Bail Bondsmen Vs Bounty Hunters – What’s the Difference?
When you are facing being arrested or you are facing jail time, one of the things that you’ll quickly learn is there a lot of legal vocabulary that you will have to learn. Two terms that you are likely to hear are bounty hunter and bail bondsman.
Chances are that you’ve seen the term bail bonds during your travel and there used to be a show about a bounty hunter. A lot of people think that they are both the same thing. But even though these two types of people work with one another, the descriptions for their jobs are really different. Below we’ll take a look at bail bondsmen and bounty hunters and see what the difference is between the two.
What Are Bail Bondsmen?
To understand what bail bondsmen are, you have to understand bail. Bail’s money that you’ll pay when you’re arrested and go to jail. The money’s paid as a secure measure that ensures that you are going to return to court for the court dates. In case you don’t show up, the money is lost. Bail bondsmen or bail bond agents are people or corporations who will cover the bail for someone for a commission or fee. Bail bondsmen have to be state licensed and also must know a lot about the country’s legal system.
Generally, bail bondsmen have standing agreements with the court that they’re going to cover court or bail fees for defendants they’ve created contracts with. The charge usually is 10-15% of the amount of bail to be compensated for the service. Since the bondsman will have a great deal on that defendant coming to the court on their assigned day, they’re going to do everything they can to ensure the defendant appears. That is what they use bounty hunters for.
What are Bounty Hunters?
When a defendant fails to come to their court date, bounty hunters are hired for finding and capturing the fugitive. They then bring the person to ensure the bail bondsman isn’t losing their money. Therefore, when the defendant signs the contract with their bondsman so they don’t have to stay in jail and then they run off, so they can avoid their court orders, the bail bondsman might hire one of the bounty hunters so the person’s brought in.
The regulations about bounty hunters will vary depending on the state. Some states require that bounty hunters have to have training and receive a license. Other states don’t require a license or training and the person just has to by one of the bail bondsmen. In a lot of states, a bounty hunter can enter the home of a fugitive without having a warrant so that they are able to issue the re-arrest. But there are also many states in which the practice of bounty hunting’s restricted or even banned.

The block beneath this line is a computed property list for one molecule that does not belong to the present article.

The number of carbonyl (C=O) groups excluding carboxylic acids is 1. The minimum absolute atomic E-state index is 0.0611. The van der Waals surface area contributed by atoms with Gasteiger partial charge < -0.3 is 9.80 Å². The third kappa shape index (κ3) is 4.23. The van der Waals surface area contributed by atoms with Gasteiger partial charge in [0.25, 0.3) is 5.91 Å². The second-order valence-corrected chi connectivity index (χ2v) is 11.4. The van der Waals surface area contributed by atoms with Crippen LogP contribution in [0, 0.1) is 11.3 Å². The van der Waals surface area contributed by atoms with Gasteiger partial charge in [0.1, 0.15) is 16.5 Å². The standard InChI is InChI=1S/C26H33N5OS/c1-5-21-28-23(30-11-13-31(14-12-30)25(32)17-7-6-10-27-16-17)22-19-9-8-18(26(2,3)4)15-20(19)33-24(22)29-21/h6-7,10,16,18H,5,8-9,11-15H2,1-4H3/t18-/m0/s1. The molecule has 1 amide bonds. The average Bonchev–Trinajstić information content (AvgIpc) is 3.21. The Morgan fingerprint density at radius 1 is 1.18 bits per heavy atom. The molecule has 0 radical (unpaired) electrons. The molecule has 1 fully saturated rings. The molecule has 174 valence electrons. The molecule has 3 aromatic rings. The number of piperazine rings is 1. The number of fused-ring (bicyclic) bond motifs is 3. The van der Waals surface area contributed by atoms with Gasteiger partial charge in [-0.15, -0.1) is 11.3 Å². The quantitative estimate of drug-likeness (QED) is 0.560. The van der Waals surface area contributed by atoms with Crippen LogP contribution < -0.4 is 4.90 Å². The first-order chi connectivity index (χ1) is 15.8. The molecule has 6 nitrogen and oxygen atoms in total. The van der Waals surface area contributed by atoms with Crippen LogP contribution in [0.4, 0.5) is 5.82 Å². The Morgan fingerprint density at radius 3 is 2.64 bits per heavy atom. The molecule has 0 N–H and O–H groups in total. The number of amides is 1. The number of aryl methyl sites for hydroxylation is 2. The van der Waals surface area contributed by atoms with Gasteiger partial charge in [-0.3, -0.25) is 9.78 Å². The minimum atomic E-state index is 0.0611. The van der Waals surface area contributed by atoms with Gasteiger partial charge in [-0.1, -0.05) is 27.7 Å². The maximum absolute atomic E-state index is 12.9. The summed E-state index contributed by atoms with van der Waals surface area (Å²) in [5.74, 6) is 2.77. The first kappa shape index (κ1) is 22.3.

Being a bounty hunter can be really dangerous and that’s why an agent often is trained in restraint and defense techniques with different weapons. It’s often necessary that they use surprise so that they are able to catch the fugitives they’re after.
While bondmen they’re working for will be hired to make sure that things are running smoothly when defendants need help with making bail, the bounty hunters are the ones who have to step in anytime things don’t go right.
Why Choose A Way Out Bail Bonds?
Accidents happen. The need for bail can arise at anytime. That’s why our bail agents are always available 24 hours a day, 7 days a week. We are here for you, with an office in Downtown Fort Myers, Florida. We make obtaining a bail bond easy and hassle free.
Our agents are compassionate and understand the tremendous stresses you face when trying to arrange bail for a friend or loved one.
When you need bail, time is of the essence. That is why our offices are conveniently located within walking distance of the Lee and Hendry County Jails and service clients in Lee, Charlotte, Collier and Hendry Counties.
We are located within walking distance of the Lee County and Hendry County Jails. We offer prompt, courteous services to obtain the quick release of our clients from Southwest Florida detention facilities. We also offer bond postings outside our local area through our Surety Network. We accept all major credit cards, Western Union, and personal checks.